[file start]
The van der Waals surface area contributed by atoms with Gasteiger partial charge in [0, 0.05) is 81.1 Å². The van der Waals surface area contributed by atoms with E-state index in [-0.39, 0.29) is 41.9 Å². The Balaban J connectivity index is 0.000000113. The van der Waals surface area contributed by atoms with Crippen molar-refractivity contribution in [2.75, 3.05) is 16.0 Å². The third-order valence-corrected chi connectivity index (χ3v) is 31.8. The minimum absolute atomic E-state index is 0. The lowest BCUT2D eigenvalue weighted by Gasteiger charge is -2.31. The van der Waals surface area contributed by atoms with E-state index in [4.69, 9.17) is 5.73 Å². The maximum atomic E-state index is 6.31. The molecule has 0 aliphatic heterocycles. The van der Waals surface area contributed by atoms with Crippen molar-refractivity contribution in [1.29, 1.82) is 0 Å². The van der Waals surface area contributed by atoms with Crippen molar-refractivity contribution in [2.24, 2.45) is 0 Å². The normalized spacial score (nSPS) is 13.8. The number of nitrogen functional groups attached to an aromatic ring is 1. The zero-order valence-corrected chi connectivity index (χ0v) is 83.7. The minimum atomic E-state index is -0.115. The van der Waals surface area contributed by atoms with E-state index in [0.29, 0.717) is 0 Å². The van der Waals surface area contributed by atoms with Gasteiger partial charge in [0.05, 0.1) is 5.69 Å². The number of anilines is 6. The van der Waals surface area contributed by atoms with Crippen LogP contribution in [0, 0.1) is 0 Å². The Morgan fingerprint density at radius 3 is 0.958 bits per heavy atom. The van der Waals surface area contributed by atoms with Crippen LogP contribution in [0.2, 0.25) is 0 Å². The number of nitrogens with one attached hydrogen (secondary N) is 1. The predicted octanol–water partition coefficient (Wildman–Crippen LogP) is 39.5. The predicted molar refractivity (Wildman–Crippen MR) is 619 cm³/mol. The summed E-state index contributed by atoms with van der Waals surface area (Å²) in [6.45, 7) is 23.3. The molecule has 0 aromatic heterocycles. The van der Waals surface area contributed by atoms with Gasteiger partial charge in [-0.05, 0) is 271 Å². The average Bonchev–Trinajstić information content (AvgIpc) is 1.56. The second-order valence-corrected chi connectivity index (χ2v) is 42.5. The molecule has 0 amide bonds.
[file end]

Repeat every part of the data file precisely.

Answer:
The van der Waals surface area contributed by atoms with Gasteiger partial charge in [0, 0.05) is 81.1 Å². The van der Waals surface area contributed by atoms with E-state index in [-0.39, 0.29) is 41.9 Å². The Balaban J connectivity index is 0.000000113. The van der Waals surface area contributed by atoms with Crippen molar-refractivity contribution in [2.75, 3.05) is 16.0 Å². The third-order valence-corrected chi connectivity index (χ3v) is 31.8. The minimum absolute atomic E-state index is 0. The lowest BCUT2D eigenvalue weighted by Gasteiger charge is -2.31. The van der Waals surface area contributed by atoms with E-state index in [4.69, 9.17) is 5.73 Å². The maximum atomic E-state index is 6.31. The molecule has 0 aliphatic heterocycles. The van der Waals surface area contributed by atoms with Crippen molar-refractivity contribution in [1.29, 1.82) is 0 Å². The van der Waals surface area contributed by atoms with Crippen molar-refractivity contribution in [2.24, 2.45) is 0 Å². The normalized spacial score (nSPS) is 13.8. The number of nitrogen functional groups attached to an aromatic ring is 1. The zero-order valence-corrected chi connectivity index (χ0v) is 83.7. The minimum atomic E-state index is -0.115. The van der Waals surface area contributed by atoms with E-state index in [0.29, 0.717) is 0 Å². The van der Waals surface area contributed by atoms with Gasteiger partial charge in [0.05, 0.1) is 5.69 Å². The number of anilines is 6. The van der Waals surface area contributed by atoms with Crippen LogP contribution in [0, 0.1) is 0 Å². The Morgan fingerprint density at radius 3 is 0.958 bits per heavy atom. The van der Waals surface area contributed by atoms with Crippen LogP contribution in [0.2, 0.25) is 0 Å². The number of nitrogens with one attached hydrogen (secondary N) is 1. The predicted octanol–water partition coefficient (Wildman–Crippen LogP) is 39.5. The predicted molar refractivity (Wildman–Crippen MR) is 619 cm³/mol. The summed E-state index contributed by atoms with van der Waals surface area (Å²) in [6.45, 7) is 23.3. The molecule has 0 aromatic heterocycles. The van der Waals surface area contributed by atoms with Gasteiger partial charge in [-0.05, 0) is 271 Å². The average Bonchev–Trinajstić information content (AvgIpc) is 1.56. The second-order valence-corrected chi connectivity index (χ2v) is 42.5. The molecule has 0 amide bonds.